The impact of relational permanency and mentorship on care leavers in British Columbia




Lobbezoo, Allyssa

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The Ministry of Children and Family Development (MCFD) has identified the importance of permanency for children and youth in care, defined as “permanent, stable relationships” which “are a major determinant of whether children feel safe and secure and therefore, of well-being overall” (MCFD, n.d.). However, currently only 20% of children and youth transitioning from government care in British Columbia (BC) achieve it, while the remaining 80% are left to navigate a complex adult system and the incumbent challenges that ensue on their own (GBC, 2019). Limited research has been conducted on the impact of relational permanency and mentorship, or the lack thereof, on care leavers in BC; this thesis examines this topic, identifies mentorship programs for youth in or recently out of care, and recommends system improvements based on policy reviews, literature reviews, and interviews with care providers and youth transitioned from care. The literature review highlights the importance of youth mentorship as a support for youth in and/or transitioned from care as well as the root causes of systemic issues within the child welfare system. The policy review uncovers gaps and inconsistencies within MCFD’s policies and practices that enable discretionary decision-making and undermine consistency and clarity. The interviews expose ongoing community-based mentoring (CBM) program, care leaver, and system level challenges, as well as opportunities to improve outcomes for youth in and/or transitioned from care. Ultimately, this research highlights the importance of relational permanency in the lives of children and youth in and transitioned from care, while drawing attention to the reasons that many care leavers do not attain it. Additionally, it demonstrates the effectiveness of CBM programs and identifies the need and opportunity for system change, both at the provincial level and specific to MCFD. The proposed recommendations provide implementable solutions to the identified policy gaps and inconsistencies, as well as a systems level reform to the purpose and role of MCFD.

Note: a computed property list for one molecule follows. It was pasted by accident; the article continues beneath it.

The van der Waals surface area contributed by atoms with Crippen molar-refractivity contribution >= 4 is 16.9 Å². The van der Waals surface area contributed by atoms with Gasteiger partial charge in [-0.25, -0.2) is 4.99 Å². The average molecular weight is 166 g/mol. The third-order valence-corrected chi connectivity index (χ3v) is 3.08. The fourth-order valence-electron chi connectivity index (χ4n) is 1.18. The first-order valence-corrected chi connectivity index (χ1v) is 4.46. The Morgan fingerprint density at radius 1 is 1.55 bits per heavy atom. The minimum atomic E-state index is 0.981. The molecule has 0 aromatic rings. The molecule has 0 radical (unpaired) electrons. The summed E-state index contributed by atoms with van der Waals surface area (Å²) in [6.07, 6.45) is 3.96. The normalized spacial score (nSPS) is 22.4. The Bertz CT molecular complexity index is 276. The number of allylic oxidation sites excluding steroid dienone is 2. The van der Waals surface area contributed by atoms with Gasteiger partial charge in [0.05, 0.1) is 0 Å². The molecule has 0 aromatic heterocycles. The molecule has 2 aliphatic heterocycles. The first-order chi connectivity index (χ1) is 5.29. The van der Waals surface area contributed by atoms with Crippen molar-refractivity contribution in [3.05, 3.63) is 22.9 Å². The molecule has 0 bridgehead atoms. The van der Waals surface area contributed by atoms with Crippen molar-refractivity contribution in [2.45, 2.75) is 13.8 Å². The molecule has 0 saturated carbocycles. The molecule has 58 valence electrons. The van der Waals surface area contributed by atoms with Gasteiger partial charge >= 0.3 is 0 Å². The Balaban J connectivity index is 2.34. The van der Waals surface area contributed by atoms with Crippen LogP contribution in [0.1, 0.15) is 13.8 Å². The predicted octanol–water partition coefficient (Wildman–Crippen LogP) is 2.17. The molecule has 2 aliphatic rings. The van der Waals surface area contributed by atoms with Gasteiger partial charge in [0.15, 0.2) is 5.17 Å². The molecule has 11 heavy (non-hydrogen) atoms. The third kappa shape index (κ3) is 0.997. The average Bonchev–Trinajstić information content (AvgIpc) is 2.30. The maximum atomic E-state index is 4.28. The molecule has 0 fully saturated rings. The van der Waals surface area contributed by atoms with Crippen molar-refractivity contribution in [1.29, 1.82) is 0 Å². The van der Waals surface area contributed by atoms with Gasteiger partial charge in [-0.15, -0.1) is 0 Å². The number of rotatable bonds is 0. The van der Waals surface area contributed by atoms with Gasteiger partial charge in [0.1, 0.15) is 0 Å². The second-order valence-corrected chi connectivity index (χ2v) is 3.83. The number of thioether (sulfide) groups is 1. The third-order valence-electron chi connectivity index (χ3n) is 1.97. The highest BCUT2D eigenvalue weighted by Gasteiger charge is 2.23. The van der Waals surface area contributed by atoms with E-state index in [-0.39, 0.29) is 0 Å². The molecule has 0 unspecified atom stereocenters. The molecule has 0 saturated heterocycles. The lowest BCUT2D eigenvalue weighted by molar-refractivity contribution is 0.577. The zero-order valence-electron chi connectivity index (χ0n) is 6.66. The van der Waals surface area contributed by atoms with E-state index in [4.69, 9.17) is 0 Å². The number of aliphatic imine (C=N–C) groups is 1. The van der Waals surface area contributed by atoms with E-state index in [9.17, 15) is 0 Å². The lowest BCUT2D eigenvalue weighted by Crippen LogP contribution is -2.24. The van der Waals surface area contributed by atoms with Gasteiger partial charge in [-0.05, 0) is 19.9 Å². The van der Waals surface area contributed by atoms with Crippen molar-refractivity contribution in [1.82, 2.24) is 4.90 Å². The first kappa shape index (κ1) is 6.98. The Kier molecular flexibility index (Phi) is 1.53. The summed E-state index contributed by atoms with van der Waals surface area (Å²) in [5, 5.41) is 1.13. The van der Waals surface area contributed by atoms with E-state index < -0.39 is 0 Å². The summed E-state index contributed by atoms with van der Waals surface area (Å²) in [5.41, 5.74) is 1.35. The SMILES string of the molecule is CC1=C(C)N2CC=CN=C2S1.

Relational permanency, Care leavers, Community-based mentoring, School-based mentoring, Youth initiated mentoring